Going to A&E in an ambulance but not coming home…

Going to A&E in an ambulance was never going to be fun. But the last thing I expected was for them to keep me in and admit me!

If you haven’t read my previous post Doctor’s Diagnosis one, two… then head over to read that first, otherwise this post will not make much sense!

So are you all caught up? Good. Here comes the rest of the drama…

A ward with the oldies

After being admitted and leaving A&E I was taken up to a ward. It was the early hours of the morning and I expected to have some painkillers and get a fairly good nights sleep.

How wrong was I?

I’d been asleep for all of about 5 minutes before I woke up to what I thought was a newborn baby. But this wasn’t a maternity or postnatal ward… That was at the other side of the hospital!

The old lady in the bed opposite cried and it sounded like a baby. She didn’t talk about had old sorts of tubes. There was lots of drama with her and the ward was not a quiet one!

I soon realised that I was probably the youngest in our bay by at least 60 years!

The Doctors Rounds

After such a bad night I was really hoping the Doctor would come round, and tell me that they could give me something, and send me home.

How wrong was I again?

The Doctor came round, examined me, asked lots of questions and told me I’d be in until at least Monday. Not the news I was expecting, but at least they would be able to help me. I needed more painkillers. Unsurprisingly, paracetamol and ibuprofen was not enough. I was put on another fluid drip and Tramadol.

The first day in hospital flew by in a blur of visitors, fairly decent hospital food and an exhausted mummy at the end of the day. Unfortunately, it went downhill from there.

I got worse, I needed more painkillers, they didn’t send me for a scan. The doctor I saw on Sunday morning was rude and didn’t listen to me and I ended up in tears. They told me I couldn’t see Alfie. However they’d not told me that the day before yet apparently I was well enough to look after myself at home.

After Dan ringing the hospital and speaking to a nurse, I was told that the doctor had changed his mind and I should stay. Talk about a roller coaster ride of emotions. Until they decided I shouldn’t be on that ward any more and they moved me.

Was it a blessing in disguise? The treatment I got on the new ward was a bit better. They took me more seriously, I got more pain relief (ORAL MORPHINE!) that actually helped and the next day I was sent home.

Getting Worse and ringing an Ambulance

Four days I lasted at home before I couldn’t handle the pain any more. You’d think that being on morphine would have helped. But I was barely eating or drinking. Swallowing was a no go and the pain was unbearable. However, I wanted to be at home.

Would you want to go back to the hospital you’d just spent three nights in? No, me neither!

Unfortunately, when your body tells you something is wrong, really wrong, you need to listen to it.

I got the most horrendous stomach/chest pain I have ever had. I tried to cope through the pains. But then I couldn’t move and it was stopping me doing anything.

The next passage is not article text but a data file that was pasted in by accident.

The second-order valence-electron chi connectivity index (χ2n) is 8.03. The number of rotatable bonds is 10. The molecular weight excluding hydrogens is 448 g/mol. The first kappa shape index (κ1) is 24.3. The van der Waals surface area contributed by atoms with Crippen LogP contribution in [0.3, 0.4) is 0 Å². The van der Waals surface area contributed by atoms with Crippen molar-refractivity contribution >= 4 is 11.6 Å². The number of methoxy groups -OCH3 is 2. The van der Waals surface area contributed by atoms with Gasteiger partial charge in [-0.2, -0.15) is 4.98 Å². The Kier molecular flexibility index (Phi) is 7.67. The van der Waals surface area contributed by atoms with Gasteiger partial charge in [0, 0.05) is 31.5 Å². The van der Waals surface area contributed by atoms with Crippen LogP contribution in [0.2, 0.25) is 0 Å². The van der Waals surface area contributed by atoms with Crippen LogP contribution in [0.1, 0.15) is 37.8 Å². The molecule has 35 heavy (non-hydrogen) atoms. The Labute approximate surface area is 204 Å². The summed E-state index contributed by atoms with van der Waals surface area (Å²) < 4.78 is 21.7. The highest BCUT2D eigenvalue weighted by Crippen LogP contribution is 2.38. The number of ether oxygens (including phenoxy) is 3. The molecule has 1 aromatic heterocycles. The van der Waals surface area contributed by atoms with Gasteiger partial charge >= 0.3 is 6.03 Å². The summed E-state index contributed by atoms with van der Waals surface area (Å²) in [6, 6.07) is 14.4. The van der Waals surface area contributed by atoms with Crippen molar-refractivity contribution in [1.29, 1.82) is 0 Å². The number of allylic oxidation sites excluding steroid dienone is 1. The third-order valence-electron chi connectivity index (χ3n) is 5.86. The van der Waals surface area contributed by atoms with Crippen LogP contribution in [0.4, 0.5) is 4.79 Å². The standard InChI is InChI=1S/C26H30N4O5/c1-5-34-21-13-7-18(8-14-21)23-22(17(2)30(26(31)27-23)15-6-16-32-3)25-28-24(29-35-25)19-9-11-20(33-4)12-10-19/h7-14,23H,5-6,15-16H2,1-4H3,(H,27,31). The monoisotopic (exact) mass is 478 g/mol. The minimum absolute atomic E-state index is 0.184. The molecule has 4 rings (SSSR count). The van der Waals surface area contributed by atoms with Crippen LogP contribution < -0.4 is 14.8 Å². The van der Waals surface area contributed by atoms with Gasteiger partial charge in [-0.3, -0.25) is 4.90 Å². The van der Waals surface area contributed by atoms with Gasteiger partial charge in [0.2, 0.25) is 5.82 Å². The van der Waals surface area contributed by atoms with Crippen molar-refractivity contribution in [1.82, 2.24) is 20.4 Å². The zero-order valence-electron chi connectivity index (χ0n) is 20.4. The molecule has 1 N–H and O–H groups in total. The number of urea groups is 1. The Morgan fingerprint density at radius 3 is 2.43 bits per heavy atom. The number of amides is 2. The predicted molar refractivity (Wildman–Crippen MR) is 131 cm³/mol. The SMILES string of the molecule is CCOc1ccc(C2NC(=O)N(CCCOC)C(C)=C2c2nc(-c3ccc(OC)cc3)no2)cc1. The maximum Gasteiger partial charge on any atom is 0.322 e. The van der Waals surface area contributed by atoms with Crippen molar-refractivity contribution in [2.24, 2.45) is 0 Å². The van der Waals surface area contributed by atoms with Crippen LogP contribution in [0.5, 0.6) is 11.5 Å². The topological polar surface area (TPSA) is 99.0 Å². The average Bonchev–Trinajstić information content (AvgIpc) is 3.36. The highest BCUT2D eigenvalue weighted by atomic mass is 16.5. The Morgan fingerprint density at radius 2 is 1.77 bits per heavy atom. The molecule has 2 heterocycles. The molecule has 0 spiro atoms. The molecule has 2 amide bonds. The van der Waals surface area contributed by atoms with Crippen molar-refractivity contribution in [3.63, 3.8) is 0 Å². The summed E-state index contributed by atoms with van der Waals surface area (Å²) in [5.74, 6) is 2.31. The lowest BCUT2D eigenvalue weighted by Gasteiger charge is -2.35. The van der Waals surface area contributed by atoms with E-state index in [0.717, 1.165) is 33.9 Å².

I had to ring an ambulance.

Now, if you’ve ever had to ring an ambulance they ask some scary questions. They are trying to determine several things, whether you are having a heart attack and need an ambulance with blue flashing lights or whether you are able to wait a while.

Clearly they didn’t think I needed blue flashing lights to the hospital, but the ambulance was at my house 4 minutes after hanging up the phone.

I explained everything that had happened previously and my new symptoms. They, unsuccessfully for a while, tried to put a cannula in so they could give me more morphine. They did all sorts of tests;

  • Blood pressure – High
  • Heart Rate – Through the roof
  • Blood Sugar – Low
  • Pain on a scale of 1 to 10 = 10

After all of that there wasn’t much hope of them helping at home, and me not being taken to A&E.

Dan needs to come out of work

After ringing an ambulance, I knew that I had to contact Dan somehow. I was in no fit state to try and talk to the receptionist at his school. Plus, I knew he was teaching all day, so no chance for him to answer his phone and I didn’t know how long the ambulance would be.

After texting a friend, who knew where Dan worked, I didn’t really check my phone. I couldn’t, I wasn’t able to concentrate and I was in too much pain. I just hoped that she’d got hold of him.

Luckily when I was walking to the ambulance he rang, and I was able to tell him to meet me at A&E.

I felt so guilty at pulling Dan out of work. But I know that he would never have forgiven me if I didn’t and I was there on my own! Sometimes you family and your health is way more important than work.

I love the NHS but A&E is crazy

As that heading suggests, I do love the NHS. I’m not sure where I, or my family, would be without it. But my gosh it is crazy at the moment.

Have you seen on the news recently that people are waiting longer than the 4 hours they say in A&E? Or that when you have been seen in A&E that there are no beds or that you’ll be in the corridor waiting for treatment?

Unfortunately, that is true.

The doctors admitted me again. They had beds, but nowhere for the beds to go. The bed I was on, along with four or five others, was in the corridor. Nurses and Doctors looked exhausted and run ragged. What is happening?!

How long would I be staying in this time? Would they try to fob me off like last time?

More in the final post all about my hospital admission coming up…

Mummy Fox xx

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